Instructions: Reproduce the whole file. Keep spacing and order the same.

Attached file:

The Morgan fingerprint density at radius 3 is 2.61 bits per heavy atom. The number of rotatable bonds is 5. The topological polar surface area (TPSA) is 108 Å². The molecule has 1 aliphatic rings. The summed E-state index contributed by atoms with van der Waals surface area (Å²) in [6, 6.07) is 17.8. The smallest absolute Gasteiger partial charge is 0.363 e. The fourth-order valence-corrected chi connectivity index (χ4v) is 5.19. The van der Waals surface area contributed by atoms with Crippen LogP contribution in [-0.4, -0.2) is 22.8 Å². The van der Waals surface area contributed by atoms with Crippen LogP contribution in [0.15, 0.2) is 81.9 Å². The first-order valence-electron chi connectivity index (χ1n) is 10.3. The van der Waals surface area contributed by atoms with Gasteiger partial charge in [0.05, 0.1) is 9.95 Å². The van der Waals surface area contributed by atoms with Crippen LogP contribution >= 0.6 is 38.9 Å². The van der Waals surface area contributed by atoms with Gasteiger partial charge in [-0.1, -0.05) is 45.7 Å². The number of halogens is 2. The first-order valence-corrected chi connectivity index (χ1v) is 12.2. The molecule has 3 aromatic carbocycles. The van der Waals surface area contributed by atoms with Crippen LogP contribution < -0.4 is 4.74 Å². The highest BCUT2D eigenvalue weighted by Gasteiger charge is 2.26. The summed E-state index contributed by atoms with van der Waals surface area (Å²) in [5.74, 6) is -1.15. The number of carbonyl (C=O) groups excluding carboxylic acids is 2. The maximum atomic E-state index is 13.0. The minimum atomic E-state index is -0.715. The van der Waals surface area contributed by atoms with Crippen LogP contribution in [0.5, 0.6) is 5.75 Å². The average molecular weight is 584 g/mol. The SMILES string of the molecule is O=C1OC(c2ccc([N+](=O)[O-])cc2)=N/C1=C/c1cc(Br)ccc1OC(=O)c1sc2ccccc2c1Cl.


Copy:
The Morgan fingerprint density at radius 3 is 2.61 bits per heavy atom. The number of rotatable bonds is 5. The topological polar surface area (TPSA) is 108 Å². The molecule has 1 aliphatic rings. The summed E-state index contributed by atoms with van der Waals surface area (Å²) in [6, 6.07) is 17.8. The smallest absolute Gasteiger partial charge is 0.363 e. The fourth-order valence-corrected chi connectivity index (χ4v) is 5.19. The van der Waals surface area contributed by atoms with Crippen LogP contribution in [-0.4, -0.2) is 22.8 Å². The van der Waals surface area contributed by atoms with Crippen LogP contribution in [0.15, 0.2) is 81.9 Å². The first-order valence-electron chi connectivity index (χ1n) is 10.3. The van der Waals surface area contributed by atoms with Gasteiger partial charge in [0.05, 0.1) is 9.95 Å². The van der Waals surface area contributed by atoms with Crippen LogP contribution >= 0.6 is 38.9 Å². The van der Waals surface area contributed by atoms with Gasteiger partial charge in [-0.1, -0.05) is 45.7 Å². The number of halogens is 2. The first-order valence-corrected chi connectivity index (χ1v) is 12.2. The molecule has 3 aromatic carbocycles. The van der Waals surface area contributed by atoms with Crippen LogP contribution < -0.4 is 4.74 Å². The highest BCUT2D eigenvalue weighted by Gasteiger charge is 2.26. The summed E-state index contributed by atoms with van der Waals surface area (Å²) in [5.74, 6) is -1.15. The number of carbonyl (C=O) groups excluding carboxylic acids is 2. The maximum atomic E-state index is 13.0. The minimum atomic E-state index is -0.715. The van der Waals surface area contributed by atoms with Crippen LogP contribution in [0.5, 0.6) is 5.75 Å². The average molecular weight is 584 g/mol. The SMILES string of the molecule is O=C1OC(c2ccc([N+](=O)[O-])cc2)=N/C1=C/c1cc(Br)ccc1OC(=O)c1sc2ccccc2c1Cl.